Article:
A study is being conducted relative to the use of sirolimus in the treatment of ECD. Emerging data shows that this treatment has induced stabilization and is somewhat well tolerated in some patients with multisystemic ECD, especially those presenting with kidney involvement. The drug is not recommended for those with effusions. For more information see “Pilot Study of Sirolimus with Prednisone as Treatment for ECD” under the “ECD Studies” menu selection. Immunosuppressants reduce efficacy of the immune system requiring patients on this form of treatment to be extra careful about reducing risk of infections. For more information about immunosuppressant therapy, see
  • Tocilizumab (trade name Actemra)
    Actemra is approved for the treatment of moderately to severely active rheumatoid arthritis (RA). It is classified as an interleukin-6 (IL-6) receptor Inhibitor. Emerging data on the use of Actemra as an ECD treatment shows it may decrease c-reactive protein (CRP) levels as well as decrease fluorodeoxyglucose (FDG) intake. Tocilizumab may be effective on some localizations of ECD, but seems to have poor effects on central nervous system (CNS) localization. Although there are no published papers on this treatment, patients have experienced some bone pain relief while on this treatment. A clinical trial for the use of tocilizumab in the treatment of ECD is open in Italy. For more information on actemra, see
  • Methotrexate
    Methotrexate is usually used to treat cancer or autoimmune diseases. Methotrexate has been used to treat some ECD patients. In some cases this drug has been used alone and in at least one case it was used with Infliximab and Micophenolic Acid. Some patients have reported receiving high doses of Methotrexate when rapid progression of ECD has been identified, whereas other patients have received lower maintenance doses of Methotrexate. For more information, see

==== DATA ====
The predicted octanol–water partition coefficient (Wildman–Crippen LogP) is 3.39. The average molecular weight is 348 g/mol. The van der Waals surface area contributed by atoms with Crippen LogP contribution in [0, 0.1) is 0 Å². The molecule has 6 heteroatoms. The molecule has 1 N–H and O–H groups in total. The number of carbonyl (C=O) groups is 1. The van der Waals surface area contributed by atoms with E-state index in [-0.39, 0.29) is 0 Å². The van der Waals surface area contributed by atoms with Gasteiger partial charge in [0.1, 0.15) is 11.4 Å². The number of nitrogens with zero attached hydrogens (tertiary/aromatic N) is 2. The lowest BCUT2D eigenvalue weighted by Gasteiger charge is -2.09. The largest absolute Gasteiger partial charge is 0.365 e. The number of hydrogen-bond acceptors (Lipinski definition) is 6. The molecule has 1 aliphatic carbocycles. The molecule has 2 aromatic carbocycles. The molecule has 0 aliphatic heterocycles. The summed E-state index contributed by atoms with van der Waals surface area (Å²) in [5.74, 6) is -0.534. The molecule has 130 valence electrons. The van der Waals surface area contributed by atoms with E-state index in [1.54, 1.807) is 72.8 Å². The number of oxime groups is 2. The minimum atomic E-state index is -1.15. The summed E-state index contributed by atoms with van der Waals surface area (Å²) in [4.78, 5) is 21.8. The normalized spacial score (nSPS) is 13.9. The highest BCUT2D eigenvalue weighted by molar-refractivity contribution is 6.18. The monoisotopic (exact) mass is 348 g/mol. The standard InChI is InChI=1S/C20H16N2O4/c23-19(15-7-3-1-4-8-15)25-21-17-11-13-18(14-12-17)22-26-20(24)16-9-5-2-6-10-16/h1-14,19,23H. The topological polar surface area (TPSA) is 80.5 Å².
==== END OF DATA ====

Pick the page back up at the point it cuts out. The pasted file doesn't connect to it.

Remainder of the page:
• Surgical debulking
    If a mass has formed as the result of ECD, a doctor may recommend removing as much of the mass as practical using surgical techniques. This is done with the intent to allow other treatments to work more effectively and/or to improve the quality of life where a reduction in mass size may help to reduce symptoms. The decision regarding surgical debulking is done by a doctor on a case-by-case basis.
  • Systemic corticosteroids
    Corticosteroids are hormones that are produced in the body as a response to stress, foreign bodies, inflammation, etc. An often-used corticosteroid is prednisone, usually used mainly for control of disease flare-ups. If a doctor believes corticosteroids are a good course of action for a patient, (s)he will prescribe the medicine to the patient and continue monitoring the patient for any adverse side effects. Corticosteroids are often taken orally (by mouth) daily. The patient may experience some side effects that should be closely monitored by a doctor. For more information about corticosteroids, see
  • Radiation treatment
    Sometimes a doctor may try to treat a mass using radiation techniques, typically to palliate bone pain associated with ECD lesions. Radiation treatment is done in a hospital or clinical setting. For more information about radiation treatments, see

The efficacy of treatments is difficult to evaluate and the disease can be relentless in its course. In general, the clinical course of patients with this disease is variable. To find more information regarding these treatment options, the “Technical Papers” selection on this website provides journal articles regarding ECD, many of which provide anecdotal information about treatment options and results.

It is important to know there are patients who are living high-quality lives with ECD for decades. Because ECD is so rare and publications so few, this information may not be readily available to patients or physicians.

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Last updated: November 21, 2017